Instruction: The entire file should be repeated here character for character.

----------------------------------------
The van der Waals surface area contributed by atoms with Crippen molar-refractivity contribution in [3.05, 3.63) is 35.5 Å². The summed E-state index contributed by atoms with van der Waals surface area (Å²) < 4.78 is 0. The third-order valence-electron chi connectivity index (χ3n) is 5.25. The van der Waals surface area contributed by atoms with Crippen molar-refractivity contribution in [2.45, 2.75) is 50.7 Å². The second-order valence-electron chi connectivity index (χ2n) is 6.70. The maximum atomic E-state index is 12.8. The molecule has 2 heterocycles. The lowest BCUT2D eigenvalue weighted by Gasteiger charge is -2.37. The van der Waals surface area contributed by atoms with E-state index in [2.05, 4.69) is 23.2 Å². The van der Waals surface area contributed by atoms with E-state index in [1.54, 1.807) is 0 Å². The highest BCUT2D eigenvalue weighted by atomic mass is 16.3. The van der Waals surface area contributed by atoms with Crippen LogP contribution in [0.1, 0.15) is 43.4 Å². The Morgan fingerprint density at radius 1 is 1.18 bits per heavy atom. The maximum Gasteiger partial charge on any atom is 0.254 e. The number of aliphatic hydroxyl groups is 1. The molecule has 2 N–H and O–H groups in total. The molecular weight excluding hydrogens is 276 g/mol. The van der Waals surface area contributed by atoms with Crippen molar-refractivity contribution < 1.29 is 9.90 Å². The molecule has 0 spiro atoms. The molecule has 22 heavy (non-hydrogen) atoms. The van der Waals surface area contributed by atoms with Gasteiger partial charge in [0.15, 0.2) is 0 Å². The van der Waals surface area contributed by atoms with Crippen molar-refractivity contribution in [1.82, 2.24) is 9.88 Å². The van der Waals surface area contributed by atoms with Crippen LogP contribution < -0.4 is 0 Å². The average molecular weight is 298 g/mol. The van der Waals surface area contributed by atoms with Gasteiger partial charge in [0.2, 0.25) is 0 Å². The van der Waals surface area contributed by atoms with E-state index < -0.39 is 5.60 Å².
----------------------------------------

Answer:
The van der Waals surface area contributed by atoms with Crippen molar-refractivity contribution in [3.05, 3.63) is 35.5 Å². The summed E-state index contributed by atoms with van der Waals surface area (Å²) < 4.78 is 0. The third-order valence-electron chi connectivity index (χ3n) is 5.25. The van der Waals surface area contributed by atoms with Crippen molar-refractivity contribution in [2.45, 2.75) is 50.7 Å². The second-order valence-electron chi connectivity index (χ2n) is 6.70. The maximum atomic E-state index is 12.8. The molecule has 2 heterocycles. The lowest BCUT2D eigenvalue weighted by Gasteiger charge is -2.37. The van der Waals surface area contributed by atoms with E-state index in [2.05, 4.69) is 23.2 Å². The van der Waals surface area contributed by atoms with E-state index in [1.54, 1.807) is 0 Å². The highest BCUT2D eigenvalue weighted by atomic mass is 16.3. The van der Waals surface area contributed by atoms with Crippen LogP contribution in [0.1, 0.15) is 43.4 Å². The Morgan fingerprint density at radius 1 is 1.18 bits per heavy atom. The maximum Gasteiger partial charge on any atom is 0.254 e. The number of aliphatic hydroxyl groups is 1. The molecule has 2 N–H and O–H groups in total. The molecular weight excluding hydrogens is 276 g/mol. The van der Waals surface area contributed by atoms with Crippen molar-refractivity contribution < 1.29 is 9.90 Å². The molecule has 0 spiro atoms. The molecule has 22 heavy (non-hydrogen) atoms. The van der Waals surface area contributed by atoms with Gasteiger partial charge in [0.15, 0.2) is 0 Å². The van der Waals surface area contributed by atoms with Crippen molar-refractivity contribution in [1.82, 2.24) is 9.88 Å². The van der Waals surface area contributed by atoms with Crippen LogP contribution < -0.4 is 0 Å². The average molecular weight is 298 g/mol. The van der Waals surface area contributed by atoms with Gasteiger partial charge in [0.2, 0.25) is 0 Å². The van der Waals surface area contributed by atoms with E-state index < -0.39 is 5.60 Å².